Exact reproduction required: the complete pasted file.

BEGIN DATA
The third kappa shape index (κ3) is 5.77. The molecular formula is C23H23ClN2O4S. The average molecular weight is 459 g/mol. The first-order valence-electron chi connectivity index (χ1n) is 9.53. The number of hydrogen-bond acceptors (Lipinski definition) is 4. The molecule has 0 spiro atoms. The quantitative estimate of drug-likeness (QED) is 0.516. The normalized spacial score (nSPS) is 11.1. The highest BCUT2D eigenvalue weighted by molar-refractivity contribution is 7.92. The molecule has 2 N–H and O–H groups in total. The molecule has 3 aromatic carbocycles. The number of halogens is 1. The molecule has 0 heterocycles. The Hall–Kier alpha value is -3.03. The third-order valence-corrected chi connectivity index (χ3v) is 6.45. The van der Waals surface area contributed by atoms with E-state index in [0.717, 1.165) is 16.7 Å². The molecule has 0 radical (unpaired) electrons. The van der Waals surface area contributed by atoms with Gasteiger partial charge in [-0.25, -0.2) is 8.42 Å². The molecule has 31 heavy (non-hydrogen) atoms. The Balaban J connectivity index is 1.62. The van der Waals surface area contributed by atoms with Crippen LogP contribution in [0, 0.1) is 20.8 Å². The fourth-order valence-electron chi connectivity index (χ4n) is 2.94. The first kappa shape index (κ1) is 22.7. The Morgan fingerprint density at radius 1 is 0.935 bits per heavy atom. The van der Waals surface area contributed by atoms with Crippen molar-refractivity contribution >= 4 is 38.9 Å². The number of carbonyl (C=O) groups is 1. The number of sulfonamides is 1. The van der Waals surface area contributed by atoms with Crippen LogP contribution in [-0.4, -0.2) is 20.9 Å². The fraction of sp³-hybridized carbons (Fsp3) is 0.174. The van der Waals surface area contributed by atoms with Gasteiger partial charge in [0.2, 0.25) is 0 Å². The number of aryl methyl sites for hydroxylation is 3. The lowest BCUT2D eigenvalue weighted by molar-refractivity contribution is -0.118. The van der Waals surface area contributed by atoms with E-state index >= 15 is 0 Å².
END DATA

The third kappa shape index (κ3) is 5.77. The molecular formula is C23H23ClN2O4S. The average molecular weight is 459 g/mol. The first-order valence-electron chi connectivity index (χ1n) is 9.53. The number of hydrogen-bond acceptors (Lipinski definition) is 4. The molecule has 0 spiro atoms. The quantitative estimate of drug-likeness (QED) is 0.516. The normalized spacial score (nSPS) is 11.1. The highest BCUT2D eigenvalue weighted by molar-refractivity contribution is 7.92. The molecule has 2 N–H and O–H groups in total. The molecule has 3 aromatic carbocycles. The number of halogens is 1. The molecule has 0 heterocycles. The Hall–Kier alpha value is -3.03. The third-order valence-corrected chi connectivity index (χ3v) is 6.45. The van der Waals surface area contributed by atoms with E-state index in [0.717, 1.165) is 16.7 Å². The molecule has 0 radical (unpaired) electrons. The van der Waals surface area contributed by atoms with Gasteiger partial charge in [-0.25, -0.2) is 8.42 Å². The molecule has 31 heavy (non-hydrogen) atoms. The Balaban J connectivity index is 1.62. The van der Waals surface area contributed by atoms with Crippen LogP contribution in [0, 0.1) is 20.8 Å². The fourth-order valence-electron chi connectivity index (χ4n) is 2.94. The first kappa shape index (κ1) is 22.7. The Morgan fingerprint density at radius 1 is 0.935 bits per heavy atom. The van der Waals surface area contributed by atoms with Crippen molar-refractivity contribution >= 4 is 38.9 Å². The number of carbonyl (C=O) groups is 1. The number of sulfonamides is 1. The van der Waals surface area contributed by atoms with Crippen LogP contribution in [-0.4, -0.2) is 20.9 Å². The fraction of sp³-hybridized carbons (Fsp3) is 0.174. The van der Waals surface area contributed by atoms with Gasteiger partial charge in [0.2, 0.25) is 0 Å². The number of aryl methyl sites for hydroxylation is 3. The lowest BCUT2D eigenvalue weighted by molar-refractivity contribution is -0.118. The van der Waals surface area contributed by atoms with E-state index >= 15 is 0 Å².